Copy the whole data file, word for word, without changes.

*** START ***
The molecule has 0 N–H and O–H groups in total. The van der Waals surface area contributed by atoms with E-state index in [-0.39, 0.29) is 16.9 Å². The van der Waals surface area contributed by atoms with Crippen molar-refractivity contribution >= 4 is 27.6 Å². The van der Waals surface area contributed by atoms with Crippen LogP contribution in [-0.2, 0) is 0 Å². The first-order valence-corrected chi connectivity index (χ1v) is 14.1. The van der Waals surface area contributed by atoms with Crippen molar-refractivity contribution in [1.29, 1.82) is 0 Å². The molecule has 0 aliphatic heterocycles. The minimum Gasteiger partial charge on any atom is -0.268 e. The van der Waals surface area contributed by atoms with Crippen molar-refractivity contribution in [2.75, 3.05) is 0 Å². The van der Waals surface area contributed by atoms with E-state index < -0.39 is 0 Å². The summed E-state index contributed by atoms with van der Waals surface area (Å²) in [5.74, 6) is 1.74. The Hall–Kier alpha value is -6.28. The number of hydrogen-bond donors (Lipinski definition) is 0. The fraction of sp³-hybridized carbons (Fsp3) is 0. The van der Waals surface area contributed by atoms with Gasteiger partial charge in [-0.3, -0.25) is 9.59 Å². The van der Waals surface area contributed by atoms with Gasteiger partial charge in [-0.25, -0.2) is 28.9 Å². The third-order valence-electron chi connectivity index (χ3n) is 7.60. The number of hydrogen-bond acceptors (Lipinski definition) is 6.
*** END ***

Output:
The molecule has 0 N–H and O–H groups in total. The van der Waals surface area contributed by atoms with E-state index in [-0.39, 0.29) is 16.9 Å². The van der Waals surface area contributed by atoms with Crippen molar-refractivity contribution >= 4 is 27.6 Å². The van der Waals surface area contributed by atoms with Crippen LogP contribution in [-0.2, 0) is 0 Å². The first-order valence-corrected chi connectivity index (χ1v) is 14.1. The van der Waals surface area contributed by atoms with Crippen molar-refractivity contribution in [1.29, 1.82) is 0 Å². The molecule has 0 aliphatic heterocycles. The minimum Gasteiger partial charge on any atom is -0.268 e. The van der Waals surface area contributed by atoms with Crippen molar-refractivity contribution in [2.75, 3.05) is 0 Å². The van der Waals surface area contributed by atoms with E-state index < -0.39 is 0 Å². The summed E-state index contributed by atoms with van der Waals surface area (Å²) in [5.74, 6) is 1.74. The Hall–Kier alpha value is -6.28. The number of hydrogen-bond donors (Lipinski definition) is 0. The fraction of sp³-hybridized carbons (Fsp3) is 0. The van der Waals surface area contributed by atoms with Gasteiger partial charge in [-0.3, -0.25) is 9.59 Å². The van der Waals surface area contributed by atoms with Gasteiger partial charge in [-0.25, -0.2) is 28.9 Å². The third-order valence-electron chi connectivity index (χ3n) is 7.60. The number of hydrogen-bond acceptors (Lipinski definition) is 6.